Writing Algebraic Inequalities
Lesson 12 of 16
Objective: SWBAT translate algebraic inequalities.
Students have previously worked on solving algebraic equations. The results of student exit tickets have shown that students have more difficulty solving equations that involve fractions and decimals. The Do Now problems are an opportunity for students to practice these concepts.
I will encourage students to discuss the algorithms for operations with decimals and fractions with their group.
1) x + 2.75 = 15
2) 8.7x – 1.2 = 16.2
3) 1/2r - 2/5 = 3/4
I will review the Do Now problems with the class by randomly calling on students to guide me through their steps.
Although students may be familiar with inequalities, I will review the symbols and their meaning.
> Greater than
≥Greater than or equal to
≤Less than or equal to
Students often confuse the less than and greater than signs; to clarify I will use the common reference to Pac-Man.
Pac-Man's mouth opens to the larger number because he is hungry.
I will explain to students that much like we translating algebraic expressions, we will translate algebraic inequalities.
I've given you the four inequality symbols and their meaning, however, oftentimes there are other words used to express the inequalities. The Writing Algebraic Inequalities Chart.docx contains important words that may used instead of the typical inequality wording. You will complete the chart with your group by restating the sample sentence in your own words and writing an algebraic inequality.
Students will have 10 minutes to discuss and complete the chart with their group. Then groups will share out their ideas and answers with the class. If groups disagree on the algebraic inequality, it is important to discuss it as a class until an inequality symbol has been agreed on.
The Independent Practice is an opportunity for students to apply the Writing Inequalities Chart to translating expressions. Students may have difficulty with the 1 step inequalities. I will suggest that they underline/highlight the key words that indicate an operation and underline/highlight the key words that indicate an inequality.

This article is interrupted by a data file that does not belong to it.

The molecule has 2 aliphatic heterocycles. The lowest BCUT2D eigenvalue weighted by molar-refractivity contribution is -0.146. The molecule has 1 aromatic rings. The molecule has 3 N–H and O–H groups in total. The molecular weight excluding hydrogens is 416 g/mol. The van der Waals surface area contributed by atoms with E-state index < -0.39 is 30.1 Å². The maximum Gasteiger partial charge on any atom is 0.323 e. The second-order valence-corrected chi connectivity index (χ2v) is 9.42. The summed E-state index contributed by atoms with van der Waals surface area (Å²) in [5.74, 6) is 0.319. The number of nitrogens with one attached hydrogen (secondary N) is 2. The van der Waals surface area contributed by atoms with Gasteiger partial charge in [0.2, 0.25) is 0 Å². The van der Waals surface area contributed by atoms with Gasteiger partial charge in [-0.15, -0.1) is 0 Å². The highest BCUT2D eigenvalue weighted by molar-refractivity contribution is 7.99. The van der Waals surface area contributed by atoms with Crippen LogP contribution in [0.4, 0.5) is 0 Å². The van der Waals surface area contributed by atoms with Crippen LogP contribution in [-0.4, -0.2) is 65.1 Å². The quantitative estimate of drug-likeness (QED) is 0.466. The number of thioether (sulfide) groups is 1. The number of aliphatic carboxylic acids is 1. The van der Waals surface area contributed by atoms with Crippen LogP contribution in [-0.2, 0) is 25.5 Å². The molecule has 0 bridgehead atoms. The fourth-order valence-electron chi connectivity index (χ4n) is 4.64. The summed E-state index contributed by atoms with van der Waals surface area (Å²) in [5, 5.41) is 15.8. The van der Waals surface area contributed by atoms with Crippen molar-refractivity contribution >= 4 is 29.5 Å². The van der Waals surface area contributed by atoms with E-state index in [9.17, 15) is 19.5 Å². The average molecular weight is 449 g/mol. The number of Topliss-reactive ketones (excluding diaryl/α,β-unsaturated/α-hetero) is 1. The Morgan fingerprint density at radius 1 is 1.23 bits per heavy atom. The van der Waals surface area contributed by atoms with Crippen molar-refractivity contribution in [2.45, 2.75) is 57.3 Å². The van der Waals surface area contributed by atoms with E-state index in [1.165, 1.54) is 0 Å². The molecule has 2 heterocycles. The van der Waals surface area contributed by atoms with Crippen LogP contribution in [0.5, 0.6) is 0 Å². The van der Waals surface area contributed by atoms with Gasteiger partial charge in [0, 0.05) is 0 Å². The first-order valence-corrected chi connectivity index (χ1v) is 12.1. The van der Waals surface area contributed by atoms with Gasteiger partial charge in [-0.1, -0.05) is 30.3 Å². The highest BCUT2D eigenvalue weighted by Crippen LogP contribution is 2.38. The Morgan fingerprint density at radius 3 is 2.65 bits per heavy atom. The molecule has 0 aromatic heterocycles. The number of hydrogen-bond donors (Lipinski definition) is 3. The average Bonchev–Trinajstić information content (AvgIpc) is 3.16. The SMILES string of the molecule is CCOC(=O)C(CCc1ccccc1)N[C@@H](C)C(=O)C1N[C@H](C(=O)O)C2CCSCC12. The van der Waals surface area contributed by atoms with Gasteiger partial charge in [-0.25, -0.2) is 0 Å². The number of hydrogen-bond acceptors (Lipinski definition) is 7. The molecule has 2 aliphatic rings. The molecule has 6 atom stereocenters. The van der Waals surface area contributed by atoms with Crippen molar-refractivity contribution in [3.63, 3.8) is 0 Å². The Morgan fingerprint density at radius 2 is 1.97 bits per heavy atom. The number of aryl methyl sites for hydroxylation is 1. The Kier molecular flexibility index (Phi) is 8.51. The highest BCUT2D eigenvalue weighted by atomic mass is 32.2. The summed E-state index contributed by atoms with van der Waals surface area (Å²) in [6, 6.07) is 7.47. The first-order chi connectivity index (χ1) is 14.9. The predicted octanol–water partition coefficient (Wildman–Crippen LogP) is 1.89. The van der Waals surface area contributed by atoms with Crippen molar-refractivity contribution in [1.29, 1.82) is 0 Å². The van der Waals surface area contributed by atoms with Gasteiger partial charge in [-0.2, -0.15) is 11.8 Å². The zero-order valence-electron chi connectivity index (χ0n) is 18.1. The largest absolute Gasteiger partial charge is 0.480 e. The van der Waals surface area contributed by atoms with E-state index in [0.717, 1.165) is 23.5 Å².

1) 14 is greater than a
2) b is less than or equal to 8
3) 6 is less than the product of f and 20
4) The sum of t and 9 is greater than or equal to 36.
5) 7 more than w is less than or equal to 10
6) 19 decreased by p is greater than or equal to 2
7) Fewer than 12 items
8) No more than 50 students
9) At least 275 people attended the play
After 10 minutes, I will randomly select students to present their answers on the board. Students will have to explain what key words helped them translate the inequality.
Referring to the Writing Inequalities Chart, I will ask students additional questions to assess and deepen their understanding of the concept.
If "at most 7 students were late for class", is it possible that 10 students were late?
Students should understand that the maximum number of students is 7.
If "Tracy is at least 14 years old", could she be 2 years old? How old could she be?
Students should understand that Tracy could be 14 or older.
How many extra credit assignments could Ms. Love possibly give to her class?
Students should understand that Ms. Love could give 0,1, or 2 assignments.
If the "average test scores is less than 85", could it be 85?
Students should understand that the average test score is less than, but does not include, 85.
If the "price of the shirt is more than $40", could the shirt have cost $40?
Students should understand that the cost of the shirt is more than, but does not include, $40.